Friday, November 22, 2019

3 Novels and an Autobiography

The Dearly Beloved by Cara Wall

This book was different than what I usually read, and at times a bit slow, but I enjoyed it.  It is set in the years 1950 to 1970 and follows the lives of two couples whose lives end up being extremely intertwined.

Charles comes from a wealthy but cold Boston family.  His father is an academic who assumes he will go to Harvard and then also become a professor.  But Charles surprises his stringently atheist father by deciding instead to become a Presbyterian minister.  Charles falls in love at first sight with Lily who he runs into at the Harvard Library.  Lily's lived a difficult life - an only child, her parents were killed in a car accident when she was a teenager.  Though she was taken in by loving aunts and uncles, it has killed any belief she has in God.  She is quite clear about that with Charles, but they end up together anyway.

James, who was raised by a drunk and abusive father, gets an unexpected gift from an uncle in Ireland which allows him to go to the University of Chicago.  There he also decides to go into the Ministry - more as a way to create social change than for his steadfast belief in God.  He also falls in love at first sight with Nan when she comes to play piano at his college.  She comes from a well to do Southern family - her father was also a minister.

James and Charles are hired as co-pastors of a Presbyterian church in New York City and the remainder of the book follows the lives of the two couples.  While the men work well together and like each other, Lily and Nan have trouble relating to each other.  This is exacerbated when Lily, who never really wanted to have children, gives birth to twins, and Nan, who desperately wants them is unable to conceive.  All of them are also challenged when one of the twins is diagnosed with autism at a time when the medical profession knew little about it and did even less for it.

In short this book is about love, faith, friendship, and parenthood.  Not a lot of action but still interesting.

All This Could Be Yours by Jami Attenberg

This is another book that is really more about characters than action.  In this case, the patriarch Victor suffers a heart attack and is on his deathbed.  His daughter Alex rushes to New Orleans more to learn why her mother, Barbra, has stuck with this abusive, criminal man for so long, than to mourn her father.  Gary, who actually lives in New Orleans is in Los Angeles when his father takes ill and can't bring himself to return.  Gary's wife Twyla seems unwilling to leave Victor's bedside.

The book largely takes place over the course of one day (except really for the prologue and the epilogue).  Through Alex, Barbra, Twyla and Gary we learn about the distant and not so distant past and see why each of the characters has reacted to Victor's illness in the way they have.  Some of the secrets are quite surprising so I don't want to share them here.

I liked how all of the characters were very complex - not necessarily likeable but relatable.  It could at times be a bit of a slow read too.

Window on the Bay by Debbie Macomber

This was really just a beach read which I ordered at the beginning of summer but didn't make its way to me until long past beach season.

The story centres around Jenna and Maureen, divorced women who have been friends since college.  Jenna has recently become an empty nester and is at loose ends when she and Maureen decide to plan a long postponed trip to Paris.  But in the meantime they are both dipping their toes in the dating pool, with little success, when they find love in unexpected places.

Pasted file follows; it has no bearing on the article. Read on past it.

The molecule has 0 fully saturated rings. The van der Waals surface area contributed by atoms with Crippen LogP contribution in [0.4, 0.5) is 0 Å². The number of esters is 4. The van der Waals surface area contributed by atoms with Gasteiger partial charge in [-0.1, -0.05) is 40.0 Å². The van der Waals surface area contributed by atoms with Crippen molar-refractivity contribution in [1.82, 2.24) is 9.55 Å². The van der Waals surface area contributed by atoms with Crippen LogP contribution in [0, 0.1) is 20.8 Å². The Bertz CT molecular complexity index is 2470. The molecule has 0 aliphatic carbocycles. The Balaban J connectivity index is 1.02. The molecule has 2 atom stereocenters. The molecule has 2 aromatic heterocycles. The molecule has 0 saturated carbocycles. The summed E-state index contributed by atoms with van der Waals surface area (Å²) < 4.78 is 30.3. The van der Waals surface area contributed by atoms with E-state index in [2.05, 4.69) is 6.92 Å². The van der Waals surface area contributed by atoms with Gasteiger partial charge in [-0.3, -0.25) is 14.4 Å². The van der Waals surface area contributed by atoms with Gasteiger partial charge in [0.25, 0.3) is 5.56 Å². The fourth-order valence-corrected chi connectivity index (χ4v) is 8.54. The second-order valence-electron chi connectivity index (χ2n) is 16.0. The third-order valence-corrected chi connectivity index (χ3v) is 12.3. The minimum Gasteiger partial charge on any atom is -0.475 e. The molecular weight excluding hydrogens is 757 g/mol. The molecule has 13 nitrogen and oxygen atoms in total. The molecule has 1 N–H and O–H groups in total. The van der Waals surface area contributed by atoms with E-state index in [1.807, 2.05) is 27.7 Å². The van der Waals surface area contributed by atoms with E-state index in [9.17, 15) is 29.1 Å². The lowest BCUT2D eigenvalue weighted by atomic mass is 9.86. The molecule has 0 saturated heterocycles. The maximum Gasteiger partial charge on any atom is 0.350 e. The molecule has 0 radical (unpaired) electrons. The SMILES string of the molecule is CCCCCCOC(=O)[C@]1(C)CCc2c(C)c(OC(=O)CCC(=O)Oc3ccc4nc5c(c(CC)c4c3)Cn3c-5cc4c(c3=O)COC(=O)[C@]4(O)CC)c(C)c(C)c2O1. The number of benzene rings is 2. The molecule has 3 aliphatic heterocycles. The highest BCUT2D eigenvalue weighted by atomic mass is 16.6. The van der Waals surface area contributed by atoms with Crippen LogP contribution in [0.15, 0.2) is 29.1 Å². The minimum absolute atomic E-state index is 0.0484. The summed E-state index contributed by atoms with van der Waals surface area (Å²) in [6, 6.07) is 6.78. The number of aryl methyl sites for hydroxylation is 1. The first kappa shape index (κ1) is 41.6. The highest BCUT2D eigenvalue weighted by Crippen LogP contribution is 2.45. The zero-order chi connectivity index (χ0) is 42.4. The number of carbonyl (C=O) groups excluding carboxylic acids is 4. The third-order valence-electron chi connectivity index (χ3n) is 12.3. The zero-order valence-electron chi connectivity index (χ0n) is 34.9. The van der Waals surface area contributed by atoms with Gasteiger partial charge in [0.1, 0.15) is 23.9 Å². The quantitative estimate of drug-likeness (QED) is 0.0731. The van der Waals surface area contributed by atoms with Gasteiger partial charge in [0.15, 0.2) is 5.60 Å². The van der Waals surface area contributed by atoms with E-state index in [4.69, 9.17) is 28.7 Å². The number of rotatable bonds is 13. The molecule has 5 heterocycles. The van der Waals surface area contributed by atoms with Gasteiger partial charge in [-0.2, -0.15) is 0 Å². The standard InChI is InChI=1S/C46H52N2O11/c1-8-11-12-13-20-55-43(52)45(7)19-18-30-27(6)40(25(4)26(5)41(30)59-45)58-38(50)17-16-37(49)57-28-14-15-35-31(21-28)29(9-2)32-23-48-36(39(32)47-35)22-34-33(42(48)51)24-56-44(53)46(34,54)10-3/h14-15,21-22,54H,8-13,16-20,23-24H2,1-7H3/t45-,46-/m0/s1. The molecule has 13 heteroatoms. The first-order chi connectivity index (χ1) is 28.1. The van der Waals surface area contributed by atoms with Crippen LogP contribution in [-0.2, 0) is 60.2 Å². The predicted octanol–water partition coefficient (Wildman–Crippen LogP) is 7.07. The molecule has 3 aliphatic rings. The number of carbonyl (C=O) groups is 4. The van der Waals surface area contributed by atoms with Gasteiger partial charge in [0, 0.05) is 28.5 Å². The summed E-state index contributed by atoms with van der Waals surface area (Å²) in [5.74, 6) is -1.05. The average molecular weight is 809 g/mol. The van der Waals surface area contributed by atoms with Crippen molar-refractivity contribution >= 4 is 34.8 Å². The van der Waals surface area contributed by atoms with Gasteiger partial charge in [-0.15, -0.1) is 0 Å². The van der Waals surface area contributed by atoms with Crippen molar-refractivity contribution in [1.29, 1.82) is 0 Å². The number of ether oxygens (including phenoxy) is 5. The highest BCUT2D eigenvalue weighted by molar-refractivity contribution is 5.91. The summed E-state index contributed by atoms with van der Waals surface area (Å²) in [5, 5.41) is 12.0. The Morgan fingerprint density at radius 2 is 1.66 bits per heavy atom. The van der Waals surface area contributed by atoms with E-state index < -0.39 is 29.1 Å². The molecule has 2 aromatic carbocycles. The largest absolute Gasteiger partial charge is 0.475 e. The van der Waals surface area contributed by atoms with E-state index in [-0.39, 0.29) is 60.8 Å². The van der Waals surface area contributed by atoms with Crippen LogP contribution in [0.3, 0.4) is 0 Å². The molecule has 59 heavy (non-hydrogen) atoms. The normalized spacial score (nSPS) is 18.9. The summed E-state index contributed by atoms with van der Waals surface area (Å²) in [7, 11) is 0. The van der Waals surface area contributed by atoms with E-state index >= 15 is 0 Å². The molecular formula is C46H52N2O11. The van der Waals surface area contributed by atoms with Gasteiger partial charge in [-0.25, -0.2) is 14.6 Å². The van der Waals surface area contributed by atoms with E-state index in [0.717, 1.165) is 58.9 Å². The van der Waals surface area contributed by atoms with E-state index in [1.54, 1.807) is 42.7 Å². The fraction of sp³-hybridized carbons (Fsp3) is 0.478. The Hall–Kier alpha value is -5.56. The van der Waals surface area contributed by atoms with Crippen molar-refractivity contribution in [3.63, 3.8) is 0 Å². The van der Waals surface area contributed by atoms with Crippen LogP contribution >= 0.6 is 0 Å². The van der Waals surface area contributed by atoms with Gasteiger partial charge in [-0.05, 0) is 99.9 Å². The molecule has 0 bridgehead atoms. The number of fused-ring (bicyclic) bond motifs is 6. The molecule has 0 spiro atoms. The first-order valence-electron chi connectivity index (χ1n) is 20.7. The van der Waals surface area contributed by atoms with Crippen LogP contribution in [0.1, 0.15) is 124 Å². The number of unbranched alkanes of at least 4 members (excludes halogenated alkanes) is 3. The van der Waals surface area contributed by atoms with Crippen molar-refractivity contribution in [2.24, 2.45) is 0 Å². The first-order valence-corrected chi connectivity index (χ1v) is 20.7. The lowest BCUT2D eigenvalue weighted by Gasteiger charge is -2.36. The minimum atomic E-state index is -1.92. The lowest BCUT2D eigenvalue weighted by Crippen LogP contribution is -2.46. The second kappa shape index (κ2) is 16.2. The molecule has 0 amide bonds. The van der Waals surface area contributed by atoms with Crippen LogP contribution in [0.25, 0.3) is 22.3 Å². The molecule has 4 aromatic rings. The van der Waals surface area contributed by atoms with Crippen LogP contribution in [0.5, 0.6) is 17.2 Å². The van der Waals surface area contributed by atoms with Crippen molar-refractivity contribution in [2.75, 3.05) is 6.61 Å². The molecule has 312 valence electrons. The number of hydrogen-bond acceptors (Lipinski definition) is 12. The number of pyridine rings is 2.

Not very surprising or story, and no deeper meaning, but a good escape.

Me by Elton John

This is a fantastic autobiography by Elton John.  He does not credit a ghost writer so I guess he wrote it on his own and it's incredibly well written.  I was literally laughing out loud at some of his turns of phrase.  And, let's face it he's had a fascinating life so what's not to like about reading about it.

He goes through his shy and somewhat difficult childhood (his parents both had bad tempers and he was constantly hiding in his room), his early efforts as a singer, his chance meeting with Bernie Taupin that changed both of their lives, through to stardom, drug and alcohol addiction, rehab, founding the AIDS foundation, love, marriage and fatherhood.  It also revealed his recent struggle with prostate cancer which had not been previously publicized.

He of course shares details of his friendships with John Lennon, Rod Stewart, George Michael, Freddy Mercury, Gianni Versace and Princess Diana.  He also describes meetings with the Queen, the Queen Mother, Michael Jackson, Elvis Presley and a host of other marquis names.  But he spends just as much time talking about how his life was affected by a  young boy with hemophilia who contracted AIDS or a toddler he took to in a Russian orphanage.

Though he does criticize some people, he never comes off as mean spirited.  And he seems grateful for all his fame and fortune.  He definitely knows he's lucky to have avoided AIDS.  And it explains why he has yet to retire.

I really enjoyed reading this book.

Wednesday, November 13, 2019

another slew of fall books

The books keep coming in more quickly than I can record my thoughts.  But there were a couple I really enjoyed in this group.

Cilka's Journey by Heather Morris
This is a second novel by the author of The Tattooist of Auschwitz and I would say I have similar criticisms of this book.  While the story is engaging, it seems to almost romanticize very difficult circumstances.

In this book we follow Cilka, who was in fact a minor character in the other book (and we do hear some passing news of the other characters from that book in this one).  She was taken to Auschwitz at age 16 and there installed as the mistress of two Nazi guards.  She was also put in charge of the barracks where women who were about to be gassed were placed for the night.  From Cilka's perspective she just did what she needed to survive.  But to the Russian liberators she was a collaborator so she was sentenced to 15 years in the Gulag in Siberia.

Taken to Siberia in the middle of winter and subjected to harsh labour she must again learn to survive - which again involves sleeping with brutal guards.  She also tries desperately to hide her past from the women in her bunk as she does not think they will understand why she did what she did to survive Auschwitz.

She gets a break when she is taken under the wing of a kind Russian doctor who supports her training as a nurse.  Through this relationship, and others in the camp, she learns to trust again and even manages to find love.  While the book does describe horrific things that happen both to Cilka and others, for me it all wrapped up a little too neatly.  That being said it's still an interesting read - you just have to suspend your disbelief a bit.